By Michael Seadle
I met Peter in New Delhi in 2004 at the first International Conference on Digital Libraries [http://edoc.hu-berlin.de/oa/articles/revPOtUz6k7w/PDF/255GCq16nMV1U.pdf]. We were both invited speakers, who were lodging at the Habitat World guest house, which had a pleasant top floor bar that was vaguely reminiscent of colonial India. We were both drinking beer and both reading detective novels in German. Soon we started talking with each other and discovered many links. My grandfather lived in West Berlin at the time when Peter was growing up in the East. His son stayed with a family in Lansing, Michigan, not far from where I lived. We were both computing people, both interested in libraries, and quickly became friends. Later he visited my wife and me in Michigan, and we visited Peter and Maria when we were in Berlin.
When the University set up a Findungskommission to decide whether to keep the Institut für Bibliotheks- und Informationswissenschaft (IBI), I saw Peter again. After the commission recommended keeping the IBI, there was talk of a professorship and a number of people encouraged me to apply. Peter also had an offer of a professorship elsewhere as well as in Berlin. I agreed to apply for the Berlin professorship for Digital Libraries if he stayed.
Friendship was not the only reason why I would not have applied if Peter had left. There was no way that an outsider could rebuild the school alone. As the director of the Computer and Media Service (CMS), he had the political connections within the University to open doors and he could introduce me to the University’s culture as only someone could who had truly grown up within the institution. In terms of policies and interests, we shared a common vision that put far more weight on the digital future. We also shared an interest in the culture of electronic publishing and we shared an interest in long term digital archiving. To put it plainly: The IBI today would be unthinkable without Peter. I could bring outside connections and initiatives, but they were effective only because Peter and I had a strong and reliable partnership that could shape our role in the University and in Germany as well as in the wider world.
I remember well when I came for my Berufungsverhandlung sitting in Via Nova eating lasagna and drinking beer and getting advice from Peter and others (I will be discreet and not name them here) about what I should ask for and what the IBI badly needed. That meeting laid the foundations for the financial and social resources necessary to effect the transformation. Peter talked, I listened. I learned a great deal from him, not merely then, but over the subsequent years.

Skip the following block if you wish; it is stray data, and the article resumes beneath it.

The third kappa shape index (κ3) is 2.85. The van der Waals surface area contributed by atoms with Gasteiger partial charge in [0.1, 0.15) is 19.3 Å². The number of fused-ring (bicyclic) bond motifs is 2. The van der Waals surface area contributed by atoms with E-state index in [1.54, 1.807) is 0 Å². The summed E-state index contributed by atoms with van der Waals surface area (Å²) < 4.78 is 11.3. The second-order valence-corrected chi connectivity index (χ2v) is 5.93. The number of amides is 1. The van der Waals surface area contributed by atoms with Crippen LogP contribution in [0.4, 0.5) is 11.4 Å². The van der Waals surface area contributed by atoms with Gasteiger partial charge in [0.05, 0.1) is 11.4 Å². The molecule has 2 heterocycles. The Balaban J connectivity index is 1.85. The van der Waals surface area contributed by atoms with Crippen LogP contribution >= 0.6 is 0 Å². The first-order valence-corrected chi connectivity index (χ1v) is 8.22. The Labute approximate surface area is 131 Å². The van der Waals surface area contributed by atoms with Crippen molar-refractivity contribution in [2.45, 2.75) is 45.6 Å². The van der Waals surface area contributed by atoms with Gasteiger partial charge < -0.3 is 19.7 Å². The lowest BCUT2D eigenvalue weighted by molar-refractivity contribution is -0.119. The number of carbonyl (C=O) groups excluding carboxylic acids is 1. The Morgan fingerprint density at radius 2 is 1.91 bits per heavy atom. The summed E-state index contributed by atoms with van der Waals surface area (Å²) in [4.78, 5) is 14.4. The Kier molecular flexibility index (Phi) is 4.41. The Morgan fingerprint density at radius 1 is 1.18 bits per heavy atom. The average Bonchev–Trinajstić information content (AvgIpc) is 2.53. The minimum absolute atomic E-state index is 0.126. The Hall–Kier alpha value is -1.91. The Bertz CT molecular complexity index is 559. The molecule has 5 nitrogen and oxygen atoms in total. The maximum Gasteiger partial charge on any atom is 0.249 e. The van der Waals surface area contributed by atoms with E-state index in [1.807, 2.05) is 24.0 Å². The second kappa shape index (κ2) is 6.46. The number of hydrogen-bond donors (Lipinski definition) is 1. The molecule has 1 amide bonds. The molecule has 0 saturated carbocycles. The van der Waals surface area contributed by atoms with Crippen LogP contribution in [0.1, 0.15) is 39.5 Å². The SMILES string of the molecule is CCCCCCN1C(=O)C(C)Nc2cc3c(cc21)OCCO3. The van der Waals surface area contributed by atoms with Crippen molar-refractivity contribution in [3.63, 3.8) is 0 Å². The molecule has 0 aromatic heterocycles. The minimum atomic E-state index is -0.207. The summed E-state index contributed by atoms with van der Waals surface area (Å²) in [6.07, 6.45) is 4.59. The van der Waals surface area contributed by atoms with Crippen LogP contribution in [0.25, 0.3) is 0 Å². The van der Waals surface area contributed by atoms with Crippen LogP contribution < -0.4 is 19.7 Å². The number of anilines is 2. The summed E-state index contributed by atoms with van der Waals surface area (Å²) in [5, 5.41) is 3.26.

The world in which Peter grew up, the German Democratic Republic, vanished when the wall came down. He used the opportunity of the reunification to transform our intellectual corner of German society in significant ways, one of which was his leadership role in DINI, the Deutsche Initiative für Netzwerkinformation, which has set a wide range of digital standards, including the certification of open access repositories, that remains an international model, He also created the edoc-Server and built it into one of the leading open access repositories in the country through a partnership with the University Library. This kind of partnership was and remains rare. Peter had the vision to understand that computer centers and libraries must share the information resources of universities in the digital age, and that they must work together to build both physical and intellectual infrastructure.
Peter’s legacy to the IBI reflects his interests in both electronic publishing and research data. The course on electronic publishing was unique in Germany when it began, and remains highly popular among students, in part because of Peter’s excellent teaching skills. Research data played a role in many of Peter’s grant projects, and he has built a strong group with ongoing interests in how we make research data available to scholars over time. This is probably one of the most important initiatives for the information science world. More and more funding agencies, including DFG, require projects to save their research data and to make them public, and Peter’s research and teaching have established a foundation for this.
Peter’s work with CMS is not the focus of this celebration, but some part of his philosophy there has played a role for the IBI. He always believed in building tools rather than outsourcing. He believed in open access rather than commercial restrictions on scholarly work. He did not merely espouse these principles, but lived them through his leadership at CMS. Building is harder than outsourcing, and selling open access is not easy in a world comfortable with existing commercial solutions. Peter has never lost sight of his goals. Those who can build are ultimately stronger. Those who make content freely available ultimately serve the future of science. These are commitments and ideas that our students should never forget.
Peter’s retirement is one more step in the generational change that is going on at the IBI. It is right and proper that a young new generation take over the leadership and have the freedom to reshape the school. Much will change and parts of his (and my) legacy will become the stuff of history. I am sure, however, that historians of the IBI will look back in 20 or 30 years and say: Peter Schirmbacher – he was a great man.